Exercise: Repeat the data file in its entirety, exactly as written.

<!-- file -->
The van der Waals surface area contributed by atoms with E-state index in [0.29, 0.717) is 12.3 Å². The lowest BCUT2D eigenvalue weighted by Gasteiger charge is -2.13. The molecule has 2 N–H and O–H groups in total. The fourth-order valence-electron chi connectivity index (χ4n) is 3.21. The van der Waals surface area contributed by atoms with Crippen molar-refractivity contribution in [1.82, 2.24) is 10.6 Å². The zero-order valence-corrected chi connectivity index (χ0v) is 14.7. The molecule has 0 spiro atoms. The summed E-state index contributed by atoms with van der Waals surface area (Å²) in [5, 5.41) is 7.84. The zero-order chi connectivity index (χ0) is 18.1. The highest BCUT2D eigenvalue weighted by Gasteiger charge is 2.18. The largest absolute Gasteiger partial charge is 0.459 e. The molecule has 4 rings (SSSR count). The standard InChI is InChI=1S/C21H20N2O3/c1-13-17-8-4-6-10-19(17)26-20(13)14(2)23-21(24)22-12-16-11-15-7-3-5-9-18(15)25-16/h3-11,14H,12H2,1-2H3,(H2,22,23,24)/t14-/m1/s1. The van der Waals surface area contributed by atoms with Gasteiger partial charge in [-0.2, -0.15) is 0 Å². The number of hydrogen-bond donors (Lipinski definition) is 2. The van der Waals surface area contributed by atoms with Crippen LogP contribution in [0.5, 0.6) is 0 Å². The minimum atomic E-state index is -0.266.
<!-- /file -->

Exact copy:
The van der Waals surface area contributed by atoms with E-state index in [0.29, 0.717) is 12.3 Å². The lowest BCUT2D eigenvalue weighted by Gasteiger charge is -2.13. The molecule has 2 N–H and O–H groups in total. The fourth-order valence-electron chi connectivity index (χ4n) is 3.21. The van der Waals surface area contributed by atoms with Crippen molar-refractivity contribution in [1.82, 2.24) is 10.6 Å². The zero-order valence-corrected chi connectivity index (χ0v) is 14.7. The molecule has 0 spiro atoms. The summed E-state index contributed by atoms with van der Waals surface area (Å²) in [5, 5.41) is 7.84. The zero-order chi connectivity index (χ0) is 18.1. The highest BCUT2D eigenvalue weighted by Gasteiger charge is 2.18. The largest absolute Gasteiger partial charge is 0.459 e. The molecule has 4 rings (SSSR count). The standard InChI is InChI=1S/C21H20N2O3/c1-13-17-8-4-6-10-19(17)26-20(13)14(2)23-21(24)22-12-16-11-15-7-3-5-9-18(15)25-16/h3-11,14H,12H2,1-2H3,(H2,22,23,24)/t14-/m1/s1. The van der Waals surface area contributed by atoms with Gasteiger partial charge in [-0.2, -0.15) is 0 Å². The number of hydrogen-bond donors (Lipinski definition) is 2. The van der Waals surface area contributed by atoms with Crippen LogP contribution in [0.5, 0.6) is 0 Å². The minimum atomic E-state index is -0.266.